A heat wave in 2012 continues to have a measurable effect on Greenland’s ice sheets, causing meltwater that would otherwise be soaked up by a porous layer of ice to instead flow freely out to sea.
(CN) — Greenland’s massive ice sheets have been melting at an alarming rate for more than a decade. Scientists have now detected structural changes causing the ice itself to store meltwater less efficiently, further contributing to sea-level rise.
A similar effect has been seen in other icy regions of the globe, such as the Svalbard archipelago off the coast of Norway. Porous firn is a layer of ice occurring in the outer portion of an icesheet, measuring up to 120 feet deep from the surface, it soaks up excess meltwater before it reaches the sea — unless the porous firn itself melts and refreezes, in which case it’s like trying to soak up a spilled drink with a wet sponge.
According to scientists, that’s exactly what happens during extreme weather events, such as the one Greenland experienced in 2012. Researchers from Stanford University describe the problem in a study published Tuesday in the journal Nature Communications.
“When you have these extreme, one-off melt years, it’s not just adding more to Greenland’s contribution to sea-level rise in that year — it’s also creating these persistent structural changes in the ice sheet itself,” said lead author Riley Culberg, a doctoral student in electrical engineering, in a related statement. “This continental-scale picture helps us understand what kind of melt and snow conditions allowed this layer to form.”
The authors used a new form of ice-penetrating radar to reveal Greenland’s compromised porous firn layer. Rather than having a spongy consistency through which water can freely percolate, the layer refroze into something closer to that of an ice cube, forcing meltwater around it and eventually into the sea.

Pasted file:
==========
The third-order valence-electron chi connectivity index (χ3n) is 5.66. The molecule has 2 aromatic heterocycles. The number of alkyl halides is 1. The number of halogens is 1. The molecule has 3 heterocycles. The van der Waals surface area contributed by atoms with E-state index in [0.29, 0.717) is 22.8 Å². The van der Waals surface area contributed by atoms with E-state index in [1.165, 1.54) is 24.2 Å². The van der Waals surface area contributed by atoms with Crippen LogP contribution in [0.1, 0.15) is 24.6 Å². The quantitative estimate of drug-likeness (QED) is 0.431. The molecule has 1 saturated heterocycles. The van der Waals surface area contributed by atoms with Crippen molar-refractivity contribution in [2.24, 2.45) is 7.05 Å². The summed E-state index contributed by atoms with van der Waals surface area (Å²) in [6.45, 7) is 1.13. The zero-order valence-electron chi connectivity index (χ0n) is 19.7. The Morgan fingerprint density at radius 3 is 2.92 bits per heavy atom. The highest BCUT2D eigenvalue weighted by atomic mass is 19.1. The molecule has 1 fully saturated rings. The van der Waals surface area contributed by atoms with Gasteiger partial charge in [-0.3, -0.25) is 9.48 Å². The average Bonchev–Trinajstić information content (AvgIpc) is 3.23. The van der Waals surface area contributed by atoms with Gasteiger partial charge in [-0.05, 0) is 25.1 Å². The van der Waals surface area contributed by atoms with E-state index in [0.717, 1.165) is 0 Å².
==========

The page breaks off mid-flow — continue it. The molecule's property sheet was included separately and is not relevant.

Unusually warm temperatures coupled with a high-pressure zone over Greenland led to 2012’s extreme melt season, both of which were likely exacerbated by climate change. Five record-breaking melting events have occurred in Greenland over the past two decades, most recently in 2019.
“Normally we’d say the ice sheet would just shrug off weather — ice sheets tend to be big, calm, slow things,” said senior author Dustin Schroeder, an assistant professor of geophysics at Stanford’s School of Earth, Energy & Environmental Sciences, in a related statement. “This is really one of the first cases where you can say, shockingly, in some ways, these slow, calm ice sheets care a lot about a single extreme event in a particularly warm year.”
For their analysis researchers retooled existing airborne radar data, which is usually used to study the bottom of an ice sheet. They overcame previous limitations to reanalyze radar data collected from NASA’s Operation IceBridge flights over Greenland between 2012 to 2017 and used this data to understand how the ice is melting from the surface down to a depth of nearly 50 feet.
“Once those challenges were overcome, all of a sudden, we started seeing meltwater ice layers near the surface of the ice sheet,” Schroeder said in a related statement. “It turns out we’ve been building records that, as a community, we didn’t fully realize we were making.”
Meltwater runoff from the surface comprises the majority of mass lost from Greenland’s ice sheet in recent years. The authors said the 2012 melting event is influencing how the ice sheet responds to surface melt even to this day, particularly in the northwest near Camp Century, an old nuclear-powered cold war outpost, in the southern saddle and at the southern dome. It’s basically a race: Pore space and cold content in the firn need to regenerate above the melt layer faster than extreme heat events can liquify it or the result is ever larger quantities of water flowing out to sea.
Ice sheets that haven’t gone through an extreme heat event like the one in 2012 can typically store water down to a depth of about 150 feet. Afterward, that drops dramatically to about 15 feet in some areas, significantly reducing the volume of water that the ice can sponge up. According to the authors, this lesson can also be applied to Antarctic ice sheets.
“I think now there’s no question that when you’re trying to project into the future, a warming Antarctic will have all these processes,” Schroeder said. “If we don’t use Greenland now to better understand this stuff, our capacity to understand how a warmer world will be is not a hopeful proposition.”